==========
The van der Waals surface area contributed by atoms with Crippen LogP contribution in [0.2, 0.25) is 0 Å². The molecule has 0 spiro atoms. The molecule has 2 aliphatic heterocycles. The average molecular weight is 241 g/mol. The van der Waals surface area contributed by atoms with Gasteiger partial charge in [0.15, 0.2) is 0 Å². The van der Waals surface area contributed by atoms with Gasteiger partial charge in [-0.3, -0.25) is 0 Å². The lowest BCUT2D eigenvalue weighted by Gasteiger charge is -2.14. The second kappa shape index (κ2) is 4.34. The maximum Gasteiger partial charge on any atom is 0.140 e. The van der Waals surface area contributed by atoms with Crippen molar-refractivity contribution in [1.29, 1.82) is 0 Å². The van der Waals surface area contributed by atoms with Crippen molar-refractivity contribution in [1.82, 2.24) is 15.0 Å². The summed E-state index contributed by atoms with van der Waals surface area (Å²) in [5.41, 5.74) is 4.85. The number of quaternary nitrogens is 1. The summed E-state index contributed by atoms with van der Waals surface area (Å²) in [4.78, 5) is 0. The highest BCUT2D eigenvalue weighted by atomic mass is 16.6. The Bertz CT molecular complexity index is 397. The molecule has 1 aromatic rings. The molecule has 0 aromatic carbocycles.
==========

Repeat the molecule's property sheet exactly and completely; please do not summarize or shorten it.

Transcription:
The van der Waals surface area contributed by atoms with Crippen LogP contribution in [0.2, 0.25) is 0 Å². The molecule has 0 spiro atoms. The molecule has 2 aliphatic heterocycles. The average molecular weight is 241 g/mol. The van der Waals surface area contributed by atoms with Gasteiger partial charge in [0.15, 0.2) is 0 Å². The van der Waals surface area contributed by atoms with Gasteiger partial charge in [-0.3, -0.25) is 0 Å². The lowest BCUT2D eigenvalue weighted by Gasteiger charge is -2.14. The second kappa shape index (κ2) is 4.34. The maximum Gasteiger partial charge on any atom is 0.140 e. The van der Waals surface area contributed by atoms with Crippen molar-refractivity contribution in [1.29, 1.82) is 0 Å². The van der Waals surface area contributed by atoms with Crippen molar-refractivity contribution in [1.82, 2.24) is 15.0 Å². The summed E-state index contributed by atoms with van der Waals surface area (Å²) in [5.41, 5.74) is 4.85. The number of quaternary nitrogens is 1. The summed E-state index contributed by atoms with van der Waals surface area (Å²) in [4.78, 5) is 0. The highest BCUT2D eigenvalue weighted by atomic mass is 16.6. The Bertz CT molecular complexity index is 397. The molecule has 1 aromatic rings. The molecule has 0 aromatic carbocycles.